The two biggest parties in Northern Ireland are neck and neck going into the general election, according to the latest poll.
There is less than 1% separating the DUP and Sinn Fein, LucidTalk's latest Tracker Poll revealed on Tuesday.
Of those taking part in the survey, 28.9% said they intend to vote for the DUP, a slight rise of 0.8% from the NI Assembly election in March and 3.2% up from the 2015 general election.
Just a whisker behind are Sinn Fein, at 28.1%, up 0.2% from March and 3.6% from 2015.
The other parties currently stand as follows: SDLP 13.8%, UUP 15.4%, Alliance 9.9%, TUV 0.1%, Green Party 0.6%, NI Conservatives 0.2%, People Before Profit 0.6% and Others 2.4%.
Overall, there has been a 3.3% drop in the total Unionist vote, from 47.9% in the 2015 general election to 44.6%. This compares to a significant, albeit modest, increase of 0.9% in the Nationalist/Republican vote, from 41.6% since the NI Assembly election in March.
Commenting on the poll results, political analyst Bill White noted the two main parties, the DUP and Sinn Fein, are “maintaining their strong leads over the other parties.”
Looking into what’s behind the results, he explained: “The jump for the UUP is expected because, for example, in Fermanagh and South Tyrone the DUP voters in that constituency will be voting for the UUP at the Westminster election and that of course gives a boost to the overall NI-Wide UUP vote share.
“The UUP vote share of 15.4% (down 0.3% from our May poll) is down 0.6% from the General Election 2015, and this vote share is where it should be taking into account the pact arrangements with the DUP in Fermanagh and South Tyrone.
“However, it should be concerning for the UUP that they are currently down 0.6% from the GE2015, as they are aiming to hold two seats i.e. Fermanagh and South Tyrone, and South Antrim. The UUP need this sort of support level if they are to hold seats like South Antrim where the UUP are defending that seat with the current sitting MP Danny Kinahan.”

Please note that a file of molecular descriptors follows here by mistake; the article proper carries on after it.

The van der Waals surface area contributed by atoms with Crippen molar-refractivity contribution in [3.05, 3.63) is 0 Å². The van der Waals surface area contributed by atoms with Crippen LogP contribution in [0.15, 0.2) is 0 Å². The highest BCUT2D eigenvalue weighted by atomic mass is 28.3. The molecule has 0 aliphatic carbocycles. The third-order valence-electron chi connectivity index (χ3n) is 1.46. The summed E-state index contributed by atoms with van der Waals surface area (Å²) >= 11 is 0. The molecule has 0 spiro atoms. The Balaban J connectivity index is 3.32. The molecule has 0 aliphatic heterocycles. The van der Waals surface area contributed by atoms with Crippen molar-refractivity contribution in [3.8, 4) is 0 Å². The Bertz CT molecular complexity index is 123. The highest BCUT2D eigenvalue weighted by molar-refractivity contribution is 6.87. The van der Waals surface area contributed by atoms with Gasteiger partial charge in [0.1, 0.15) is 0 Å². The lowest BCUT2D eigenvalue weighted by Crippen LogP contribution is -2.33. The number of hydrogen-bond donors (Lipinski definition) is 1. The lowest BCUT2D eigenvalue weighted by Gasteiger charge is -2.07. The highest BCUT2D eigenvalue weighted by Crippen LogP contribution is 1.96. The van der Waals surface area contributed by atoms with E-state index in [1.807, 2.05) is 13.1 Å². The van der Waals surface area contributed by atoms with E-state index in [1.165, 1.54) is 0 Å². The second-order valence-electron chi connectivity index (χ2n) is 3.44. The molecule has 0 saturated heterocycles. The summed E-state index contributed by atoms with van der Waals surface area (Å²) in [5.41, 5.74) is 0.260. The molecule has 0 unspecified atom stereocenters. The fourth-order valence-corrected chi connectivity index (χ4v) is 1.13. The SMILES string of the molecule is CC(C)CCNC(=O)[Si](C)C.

Turning to the Nationalist/Republican vote, Mr White said the SDLP growth of 1.9% from the Assembly election in March is also “to be expected as in seats like South Belfast, Foyle, and South Down (the current 3 seats where the SDLP have their MPs) there is a trend for perhaps some Sinn Fein voters to coalesce around the ‘strongest’ nationalist/republican candidate, and basically someone who has the best chance of winning the seat.
“This latter point applies more in South Belfast than in the other 2 SDLP seats, however in South Down and Foyle there is a tendency for some Unionist voters to lend their votes to the SDLP to stop Sinn Fein winning those seats.”
As for the other parties, it is “not surprising”, he said, that their vote shares have been “squeezed’ throughout this campaign.
“This is normal in Westminster elections when voters tend to go towards the larger parties, and those parties who have a chance of winning seats in the First-Past-The-Post (FPTP) Westminster election system.”
The strong vote for ‘Others’, he concluded is “mostly driven by the fact that Lady Sylvia Hermon is included in ‘Others’, and of course she always polls strongly in her North Down constituency”.
LucidTalk is a member of all recognised professional Polling and Market Research organisations, including the UK Market Research Society (UK-MRS), the British Polling Council (BPC), and ESOMAR (European Society of Market Research organisations).